Sutras on Sexual Misconduct

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Könchok Thrinley
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Sutras on Sexual Misconduct

Post by Könchok Thrinley »

Hello,

I know I might be poking into a wasp nest with this question, however I would like to know what sutras are talking about sexual misconduct in general and maybe mentioning homosexuality/homosexual behaviour in particular. Also maybe discuss it a bit too.

So far I have mostly read Patrul Rinpoche who seems to be quite strict on the orifices, places and times of the day, however I am quite interested where this idea came from and what the Buddha had to say about it. I have heard that Gampopa and Je Tsongkhapa were of the same style. Are there some Tibetan sources that do not go with this line of thinking?
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Re: Sutras on Sexual Misconduct

Post by passel »

Miroku wrote: Sat Jan 26, 2019 3:02 am
So far I have mostly read Patrul Rinpoche who seems to be quite strict on the orifices, places and times of the day, however I am quite interested where this idea came from and what the Buddha had to say about it. I have heard that Gampopa and Je Tsongkhapa were of the same style. Are there some Tibetan sources that do not go with this line of thinking?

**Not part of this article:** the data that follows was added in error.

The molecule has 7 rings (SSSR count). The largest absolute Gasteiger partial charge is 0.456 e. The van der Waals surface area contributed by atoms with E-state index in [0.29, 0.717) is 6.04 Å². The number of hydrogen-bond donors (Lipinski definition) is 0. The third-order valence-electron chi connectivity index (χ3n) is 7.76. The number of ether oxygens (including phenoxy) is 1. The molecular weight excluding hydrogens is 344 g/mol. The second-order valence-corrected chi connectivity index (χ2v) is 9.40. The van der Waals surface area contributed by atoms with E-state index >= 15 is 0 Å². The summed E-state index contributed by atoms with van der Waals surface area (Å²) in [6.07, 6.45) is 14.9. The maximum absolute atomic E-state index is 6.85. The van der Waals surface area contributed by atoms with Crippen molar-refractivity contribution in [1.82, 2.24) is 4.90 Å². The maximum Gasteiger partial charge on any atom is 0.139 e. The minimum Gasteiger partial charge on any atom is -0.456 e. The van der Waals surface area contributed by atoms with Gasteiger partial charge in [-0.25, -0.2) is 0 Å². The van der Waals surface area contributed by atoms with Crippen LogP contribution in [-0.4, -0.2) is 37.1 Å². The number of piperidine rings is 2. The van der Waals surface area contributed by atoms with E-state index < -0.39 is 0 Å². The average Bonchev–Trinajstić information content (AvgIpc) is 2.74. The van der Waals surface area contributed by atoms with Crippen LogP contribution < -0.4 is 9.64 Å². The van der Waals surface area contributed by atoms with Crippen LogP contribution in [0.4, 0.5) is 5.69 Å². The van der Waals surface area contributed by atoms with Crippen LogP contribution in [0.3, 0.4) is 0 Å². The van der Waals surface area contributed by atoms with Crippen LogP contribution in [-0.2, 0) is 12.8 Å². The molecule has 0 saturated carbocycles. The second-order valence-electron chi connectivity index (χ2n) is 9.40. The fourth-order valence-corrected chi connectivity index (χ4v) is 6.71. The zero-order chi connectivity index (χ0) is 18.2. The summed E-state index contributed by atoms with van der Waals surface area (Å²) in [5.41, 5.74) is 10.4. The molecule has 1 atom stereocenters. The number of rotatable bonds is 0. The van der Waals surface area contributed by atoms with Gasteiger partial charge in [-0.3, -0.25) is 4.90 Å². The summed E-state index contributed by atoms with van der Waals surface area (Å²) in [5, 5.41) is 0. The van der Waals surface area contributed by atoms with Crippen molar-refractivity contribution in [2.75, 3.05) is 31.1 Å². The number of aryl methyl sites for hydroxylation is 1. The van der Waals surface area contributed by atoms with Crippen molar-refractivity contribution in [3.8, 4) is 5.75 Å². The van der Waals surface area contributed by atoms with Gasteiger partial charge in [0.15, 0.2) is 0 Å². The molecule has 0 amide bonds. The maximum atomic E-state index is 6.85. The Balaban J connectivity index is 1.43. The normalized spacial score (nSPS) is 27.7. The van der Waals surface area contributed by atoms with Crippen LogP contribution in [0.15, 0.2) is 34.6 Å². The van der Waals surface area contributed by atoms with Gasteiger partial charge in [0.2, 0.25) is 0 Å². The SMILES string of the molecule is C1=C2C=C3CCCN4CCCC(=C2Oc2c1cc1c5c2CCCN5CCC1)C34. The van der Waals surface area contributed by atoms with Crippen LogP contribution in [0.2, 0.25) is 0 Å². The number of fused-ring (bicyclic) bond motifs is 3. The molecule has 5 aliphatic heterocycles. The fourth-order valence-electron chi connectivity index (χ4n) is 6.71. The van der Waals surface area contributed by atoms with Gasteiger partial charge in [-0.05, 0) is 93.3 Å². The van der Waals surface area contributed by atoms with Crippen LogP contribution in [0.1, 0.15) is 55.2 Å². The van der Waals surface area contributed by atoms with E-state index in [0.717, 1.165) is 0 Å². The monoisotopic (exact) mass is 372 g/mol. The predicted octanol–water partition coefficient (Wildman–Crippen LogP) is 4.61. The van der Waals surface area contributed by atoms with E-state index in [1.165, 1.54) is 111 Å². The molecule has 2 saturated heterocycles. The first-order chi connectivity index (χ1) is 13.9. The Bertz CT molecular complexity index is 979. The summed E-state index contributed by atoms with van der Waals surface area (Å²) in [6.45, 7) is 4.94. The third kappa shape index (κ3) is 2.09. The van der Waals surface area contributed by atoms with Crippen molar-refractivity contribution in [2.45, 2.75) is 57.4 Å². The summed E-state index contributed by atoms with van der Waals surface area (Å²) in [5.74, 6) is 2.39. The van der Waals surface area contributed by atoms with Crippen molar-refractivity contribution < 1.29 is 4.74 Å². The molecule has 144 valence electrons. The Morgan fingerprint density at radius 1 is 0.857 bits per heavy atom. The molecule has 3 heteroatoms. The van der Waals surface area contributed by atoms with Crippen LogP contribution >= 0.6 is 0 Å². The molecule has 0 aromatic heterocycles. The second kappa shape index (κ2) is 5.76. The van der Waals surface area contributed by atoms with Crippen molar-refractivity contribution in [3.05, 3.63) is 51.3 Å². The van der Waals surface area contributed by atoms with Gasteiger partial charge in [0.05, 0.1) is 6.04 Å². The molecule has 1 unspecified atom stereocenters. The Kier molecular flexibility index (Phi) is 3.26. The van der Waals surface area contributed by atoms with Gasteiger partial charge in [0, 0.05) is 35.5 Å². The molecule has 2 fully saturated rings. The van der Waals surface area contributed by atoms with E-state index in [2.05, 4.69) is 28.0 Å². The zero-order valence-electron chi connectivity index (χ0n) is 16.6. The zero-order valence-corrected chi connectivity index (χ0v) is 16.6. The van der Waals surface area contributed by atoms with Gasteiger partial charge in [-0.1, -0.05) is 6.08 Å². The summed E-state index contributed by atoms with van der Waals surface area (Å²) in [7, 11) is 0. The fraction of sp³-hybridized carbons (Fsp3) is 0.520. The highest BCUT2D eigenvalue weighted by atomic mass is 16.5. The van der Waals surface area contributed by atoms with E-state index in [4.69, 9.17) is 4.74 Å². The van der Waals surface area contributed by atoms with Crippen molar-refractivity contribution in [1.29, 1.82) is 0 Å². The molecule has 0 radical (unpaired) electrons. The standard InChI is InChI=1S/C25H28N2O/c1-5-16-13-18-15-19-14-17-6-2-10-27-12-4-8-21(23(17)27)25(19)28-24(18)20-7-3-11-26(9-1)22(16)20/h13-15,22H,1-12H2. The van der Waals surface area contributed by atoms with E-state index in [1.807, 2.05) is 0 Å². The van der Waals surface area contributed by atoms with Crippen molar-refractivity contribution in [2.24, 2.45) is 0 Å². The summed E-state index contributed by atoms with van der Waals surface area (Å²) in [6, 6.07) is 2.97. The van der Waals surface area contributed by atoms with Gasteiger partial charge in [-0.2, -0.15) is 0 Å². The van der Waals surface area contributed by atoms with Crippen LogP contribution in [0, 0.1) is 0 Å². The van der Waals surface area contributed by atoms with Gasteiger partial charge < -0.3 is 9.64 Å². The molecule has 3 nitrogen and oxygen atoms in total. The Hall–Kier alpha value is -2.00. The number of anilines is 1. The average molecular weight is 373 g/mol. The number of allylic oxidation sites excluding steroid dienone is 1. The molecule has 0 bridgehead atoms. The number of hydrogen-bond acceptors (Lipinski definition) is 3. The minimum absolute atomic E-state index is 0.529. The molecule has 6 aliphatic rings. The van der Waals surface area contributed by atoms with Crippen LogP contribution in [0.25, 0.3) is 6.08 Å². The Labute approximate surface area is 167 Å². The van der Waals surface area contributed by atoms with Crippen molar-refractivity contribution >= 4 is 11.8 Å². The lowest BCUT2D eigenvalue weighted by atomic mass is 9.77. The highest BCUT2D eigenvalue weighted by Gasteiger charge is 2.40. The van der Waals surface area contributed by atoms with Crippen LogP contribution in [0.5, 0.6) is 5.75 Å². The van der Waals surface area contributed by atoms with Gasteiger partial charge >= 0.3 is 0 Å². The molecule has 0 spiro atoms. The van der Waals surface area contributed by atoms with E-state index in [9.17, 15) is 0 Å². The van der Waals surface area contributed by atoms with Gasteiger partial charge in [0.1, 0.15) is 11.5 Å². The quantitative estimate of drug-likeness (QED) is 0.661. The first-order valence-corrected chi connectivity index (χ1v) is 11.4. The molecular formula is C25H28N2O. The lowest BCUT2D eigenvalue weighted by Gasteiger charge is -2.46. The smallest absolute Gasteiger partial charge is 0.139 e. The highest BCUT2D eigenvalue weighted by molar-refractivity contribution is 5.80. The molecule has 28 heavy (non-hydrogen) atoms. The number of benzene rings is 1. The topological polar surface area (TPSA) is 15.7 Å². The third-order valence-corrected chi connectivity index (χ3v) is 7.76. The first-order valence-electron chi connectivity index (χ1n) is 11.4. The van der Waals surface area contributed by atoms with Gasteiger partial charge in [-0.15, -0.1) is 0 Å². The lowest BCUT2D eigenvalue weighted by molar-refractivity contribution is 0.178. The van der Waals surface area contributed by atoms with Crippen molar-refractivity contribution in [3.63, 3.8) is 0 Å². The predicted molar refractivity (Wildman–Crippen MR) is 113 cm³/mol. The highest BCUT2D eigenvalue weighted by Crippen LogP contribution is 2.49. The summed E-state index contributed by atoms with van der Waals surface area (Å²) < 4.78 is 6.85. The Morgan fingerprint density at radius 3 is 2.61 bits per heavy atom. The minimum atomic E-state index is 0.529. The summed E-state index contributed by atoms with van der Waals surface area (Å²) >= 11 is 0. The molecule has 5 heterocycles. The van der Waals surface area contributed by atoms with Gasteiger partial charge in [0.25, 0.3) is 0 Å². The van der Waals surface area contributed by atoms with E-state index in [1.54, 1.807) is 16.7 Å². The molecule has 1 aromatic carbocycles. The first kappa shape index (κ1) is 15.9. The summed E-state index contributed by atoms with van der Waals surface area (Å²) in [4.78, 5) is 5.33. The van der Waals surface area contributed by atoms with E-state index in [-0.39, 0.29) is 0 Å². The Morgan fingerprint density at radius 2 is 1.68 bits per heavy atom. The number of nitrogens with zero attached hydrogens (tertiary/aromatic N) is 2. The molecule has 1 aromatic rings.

My hunch is that they're all the same because they're quoting from the same source, tho I haven't figured out what that source is exactly yet.

But I bet it's in here:
https://www.amazon.com/Sexuality-Classi ... se+cabezon

I have a day job, so read it and post yr thoughts folx...
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Re: Sutras on Sexual Misconduct

Post by zengarten »

The explanation for the sila against sexual misconduct is in Anguttara Nikaya X. 176 und V. 287-292 (Pali Text Society Edition). Therefore
kamesu micchacara - kama: sexual; cara: behavior; miccha: wrong exists when the following persons (women) are approached inadequately:

- (maturakkhita, piturakkhita) girls stil in the care of their parents;
- (malaguna-parikkhitta) those adorned with flowers, i.e. fiancees;
- (sassamika) married women
- (dhammarakkhita) those protected by the dharma, i.e. nuns
- (saparidanda) prisoners.

This is spoken to man, so protected are women. Although it has become common to interpret sexual misconduct very widely, the scriptures do not actually support this.